Organizations often want to know how a service mesh can help provide better visibility into their deployments, so they can get a clearer understanding of their user experience.

But neither metrics nor logs can provide specifics on individual cases. That’s where tracing comes in.

A trace gives a developer the full context of a user experience, by attaching a correlation ID to each user request. That correlation ID is the thread that links the trace together through multiple services.

Since all requests go through Envoy, it may seem that Envoy could provide the tracing information, but it’s not quite that simple. To Envoy, each application looks just like the network – Envoy doesn’t have any special insight into the application’s internals. This means Envoy can’t track causality: 10 requests enter a service and 100 leave it, which of the 100 relate to which of the 10? Because Envoy cannot answer that question, it cannot automatically forward trace context – or any other kind of context –  on behalf of your application. The presentation below shows this graphically:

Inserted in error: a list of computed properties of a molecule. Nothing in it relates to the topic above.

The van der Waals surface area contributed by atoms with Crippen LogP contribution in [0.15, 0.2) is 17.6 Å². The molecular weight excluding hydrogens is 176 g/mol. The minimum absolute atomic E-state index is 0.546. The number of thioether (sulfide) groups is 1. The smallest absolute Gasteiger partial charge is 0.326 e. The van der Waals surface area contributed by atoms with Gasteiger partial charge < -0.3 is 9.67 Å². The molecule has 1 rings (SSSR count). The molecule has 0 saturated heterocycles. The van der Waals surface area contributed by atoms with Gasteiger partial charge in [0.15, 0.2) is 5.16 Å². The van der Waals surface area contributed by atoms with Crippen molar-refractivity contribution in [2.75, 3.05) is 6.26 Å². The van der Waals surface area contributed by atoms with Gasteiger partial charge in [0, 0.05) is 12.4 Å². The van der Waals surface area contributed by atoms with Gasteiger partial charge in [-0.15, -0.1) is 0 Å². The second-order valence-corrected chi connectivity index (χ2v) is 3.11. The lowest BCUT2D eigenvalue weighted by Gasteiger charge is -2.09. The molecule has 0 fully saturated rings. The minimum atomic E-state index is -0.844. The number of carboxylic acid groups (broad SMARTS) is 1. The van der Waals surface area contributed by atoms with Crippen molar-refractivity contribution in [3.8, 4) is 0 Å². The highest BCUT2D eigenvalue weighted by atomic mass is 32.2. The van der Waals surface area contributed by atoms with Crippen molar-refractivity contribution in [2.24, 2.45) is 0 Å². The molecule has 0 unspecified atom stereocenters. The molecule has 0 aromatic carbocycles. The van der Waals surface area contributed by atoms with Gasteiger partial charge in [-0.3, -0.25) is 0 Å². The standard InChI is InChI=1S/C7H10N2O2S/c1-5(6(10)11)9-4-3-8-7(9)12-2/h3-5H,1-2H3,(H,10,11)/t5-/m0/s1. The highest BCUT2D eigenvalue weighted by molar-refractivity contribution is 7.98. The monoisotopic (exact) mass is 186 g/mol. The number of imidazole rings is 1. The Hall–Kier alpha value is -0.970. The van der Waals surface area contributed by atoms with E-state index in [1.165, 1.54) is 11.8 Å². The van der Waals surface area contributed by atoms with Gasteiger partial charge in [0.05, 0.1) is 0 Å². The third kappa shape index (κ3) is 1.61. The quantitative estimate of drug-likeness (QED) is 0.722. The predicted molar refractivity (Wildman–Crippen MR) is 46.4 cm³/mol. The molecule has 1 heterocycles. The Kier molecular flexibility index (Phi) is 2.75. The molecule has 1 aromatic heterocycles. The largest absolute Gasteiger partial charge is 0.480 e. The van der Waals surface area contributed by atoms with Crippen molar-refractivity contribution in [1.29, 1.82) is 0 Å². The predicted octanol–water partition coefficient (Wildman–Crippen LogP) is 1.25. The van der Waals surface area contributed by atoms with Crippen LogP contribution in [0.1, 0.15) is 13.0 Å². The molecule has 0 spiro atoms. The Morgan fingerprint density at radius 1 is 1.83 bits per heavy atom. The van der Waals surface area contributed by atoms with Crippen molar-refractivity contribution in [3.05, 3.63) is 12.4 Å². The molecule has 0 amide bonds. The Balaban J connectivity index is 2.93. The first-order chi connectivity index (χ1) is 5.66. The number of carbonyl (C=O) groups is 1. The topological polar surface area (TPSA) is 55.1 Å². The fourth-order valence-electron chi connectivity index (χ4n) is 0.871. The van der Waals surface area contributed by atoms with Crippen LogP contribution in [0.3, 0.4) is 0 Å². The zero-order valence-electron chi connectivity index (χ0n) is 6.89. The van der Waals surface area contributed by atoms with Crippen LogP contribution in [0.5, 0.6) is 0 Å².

Request Context in a Mesh

1. Tracing involves following a path through multiple services to understand the full context of the user experience. A trace begins with a user request, which is assigned a correlation ID.

An incoming user request setting example headers, including the HTTP Host header, an example X-User-Identity header, and X-B3-TraceID header with trace 1234

2. Several headers are attached to the request as the trace gets started, including a normal header.The example incoming request sets normal HTTP headers (Host: in this case)

3. A trace header is also attached to the request, in this example, 1234.                                          The example incoming request sets tracing headers (X-B3-TraceId: 1234)

4. A custom header is also attached.

The example incoming request sets custom headers. In this example, X-User-Identity: Base64 Token.

5. Envoy is sitting right beside the application, and the two of them talk to each other. Any request that comes in goes through Envoy.

The incoming request is intercepted by Envoy before it reaches the application